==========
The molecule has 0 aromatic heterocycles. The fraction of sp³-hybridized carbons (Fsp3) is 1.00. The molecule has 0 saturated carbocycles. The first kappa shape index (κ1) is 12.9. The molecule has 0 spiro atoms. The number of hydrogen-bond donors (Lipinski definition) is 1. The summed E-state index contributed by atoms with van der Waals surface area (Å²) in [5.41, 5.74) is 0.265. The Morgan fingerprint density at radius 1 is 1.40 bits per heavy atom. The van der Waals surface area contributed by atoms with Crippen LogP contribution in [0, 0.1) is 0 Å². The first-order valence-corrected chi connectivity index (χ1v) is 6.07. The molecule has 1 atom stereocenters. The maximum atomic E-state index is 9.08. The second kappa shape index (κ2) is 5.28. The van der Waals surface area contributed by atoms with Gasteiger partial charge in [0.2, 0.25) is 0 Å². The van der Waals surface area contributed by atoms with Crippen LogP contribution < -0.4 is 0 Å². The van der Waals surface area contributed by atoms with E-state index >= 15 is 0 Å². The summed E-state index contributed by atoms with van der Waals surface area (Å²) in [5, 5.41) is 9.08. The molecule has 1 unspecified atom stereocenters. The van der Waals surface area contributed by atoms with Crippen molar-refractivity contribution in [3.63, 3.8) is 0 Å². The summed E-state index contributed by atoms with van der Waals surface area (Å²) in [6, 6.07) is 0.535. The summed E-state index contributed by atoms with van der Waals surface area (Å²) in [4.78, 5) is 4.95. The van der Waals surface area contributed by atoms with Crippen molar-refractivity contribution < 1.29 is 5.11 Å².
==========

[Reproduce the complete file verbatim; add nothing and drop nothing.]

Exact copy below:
The molecule has 0 aromatic heterocycles. The fraction of sp³-hybridized carbons (Fsp3) is 1.00. The molecule has 0 saturated carbocycles. The first kappa shape index (κ1) is 12.9. The molecule has 0 spiro atoms. The number of hydrogen-bond donors (Lipinski definition) is 1. The summed E-state index contributed by atoms with van der Waals surface area (Å²) in [5.41, 5.74) is 0.265. The Morgan fingerprint density at radius 1 is 1.40 bits per heavy atom. The van der Waals surface area contributed by atoms with Crippen LogP contribution in [0, 0.1) is 0 Å². The first-order valence-corrected chi connectivity index (χ1v) is 6.07. The molecule has 1 atom stereocenters. The maximum atomic E-state index is 9.08. The second kappa shape index (κ2) is 5.28. The van der Waals surface area contributed by atoms with Gasteiger partial charge in [0.2, 0.25) is 0 Å². The van der Waals surface area contributed by atoms with Crippen LogP contribution < -0.4 is 0 Å². The van der Waals surface area contributed by atoms with E-state index >= 15 is 0 Å². The summed E-state index contributed by atoms with van der Waals surface area (Å²) in [5, 5.41) is 9.08. The molecule has 1 unspecified atom stereocenters. The van der Waals surface area contributed by atoms with Crippen molar-refractivity contribution in [3.63, 3.8) is 0 Å². The summed E-state index contributed by atoms with van der Waals surface area (Å²) in [6, 6.07) is 0.535. The summed E-state index contributed by atoms with van der Waals surface area (Å²) in [4.78, 5) is 4.95. The van der Waals surface area contributed by atoms with Crippen molar-refractivity contribution < 1.29 is 5.11 Å².